By G9ija

The United States and China took steps in the first days of June to extend the legal foundations of what is now an ever more formalized relationship of mutual mistrust. On June 3, US President Joe Biden signed an executive order that bars US investors from putting their money into stocks and bonds of 59 Chinese companies linked to the PRC’s “military-industrial complex” and its surveillance technology sector. The ban, effective on August 2, replaces and strengthens the Trump administration’s measures aimed at preventing US investments from supporting Chinese companies that undermine US security and values. 

In addition to targeting a longer list of firms, many of which are subsidiaries of state-owned defense companies, the investment ban identifies the use of surveillance tech for domestic repression and human rights abuses in China as posing a threat to the United States. The E.O. also clarifies that the US Treasury, not the Department of Defense, will drive future designations.  

These are only the latest in a long series of trade and investment restrictions targeting Chinese firms and technology as the strategic rivalry between the two countries continues to intensify. The US Senate further passed legislation on Tuesday to provide more than USD 250 billion in support for the US tech industry to counter China’s ascendency in a number of key technology fields. China’s Foreign Ministry said the bill, known as the Innovation and Competition Act, displayed a Cold War mentality. 

US blacklists of more Chinese firms come on top of political sanctions imposed on China over its crackdown on human rights and democracy in Xinjiang and Hong Kong. The US, the EU, Britain and Canada sanctioned Chinese officials over Xinjiang abuses in March, to which Beijing responded with broad countersanctions. 

In light of these actions, Beijing is expanding its own retaliatory toolkit against sanctions and other acts it regards as discriminatory or otherwise unjustified treatment (see table below).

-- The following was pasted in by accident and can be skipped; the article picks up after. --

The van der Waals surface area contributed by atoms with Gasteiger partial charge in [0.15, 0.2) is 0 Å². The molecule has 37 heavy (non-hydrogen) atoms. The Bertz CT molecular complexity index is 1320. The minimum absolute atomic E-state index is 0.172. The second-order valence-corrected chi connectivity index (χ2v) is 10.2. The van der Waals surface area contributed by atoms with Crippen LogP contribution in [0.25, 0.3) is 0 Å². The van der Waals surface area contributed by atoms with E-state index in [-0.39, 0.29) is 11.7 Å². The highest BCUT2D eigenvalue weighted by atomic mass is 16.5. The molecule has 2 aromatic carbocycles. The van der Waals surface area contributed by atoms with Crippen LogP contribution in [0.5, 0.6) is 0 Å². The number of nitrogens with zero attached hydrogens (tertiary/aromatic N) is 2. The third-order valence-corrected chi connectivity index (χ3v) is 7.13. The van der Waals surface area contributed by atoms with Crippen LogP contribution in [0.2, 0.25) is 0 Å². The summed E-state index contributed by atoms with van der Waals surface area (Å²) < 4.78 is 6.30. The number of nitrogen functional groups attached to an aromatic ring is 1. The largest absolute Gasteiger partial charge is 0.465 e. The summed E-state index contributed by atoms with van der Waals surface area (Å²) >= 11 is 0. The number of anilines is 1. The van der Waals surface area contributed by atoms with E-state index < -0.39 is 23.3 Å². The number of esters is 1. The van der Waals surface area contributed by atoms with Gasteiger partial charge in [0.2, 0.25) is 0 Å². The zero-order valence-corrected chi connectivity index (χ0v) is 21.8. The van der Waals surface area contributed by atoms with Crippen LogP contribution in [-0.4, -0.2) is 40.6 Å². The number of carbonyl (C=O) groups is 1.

On June 10, the National People’s Congress Standing Committee enacted China’s first “Anti-Foreign Sanctions Law,” which was first proposed in March. Chinese legal experts say it will finally start levelling the playing field and give Beijing the kind of legal powers that Washington and Brussels already have at their disposal. State-owned media outlet Global Times framed the new law as a response to Washington’s “aggression” in an article about the US competition bill.

MERICS analysis: “Beefing up the legal instruments for countering foreign sanctions and extra-territorial effects of other countries’ jurisdiction is a priority of China’s legislative work this year. China’s regime to impose and counter sanctions is still much less expansive compared to those of the US and the EU. Chinese state media also highlighted the move from administrative decisions to a more formalized framework as a boost for the legitimacy of China’s actions. Companies doing business with China must be prepared to face a growing number of pitfalls there and in the US, as they may be caught in the crossfire between conflicting sanctions regimes and blacklists.”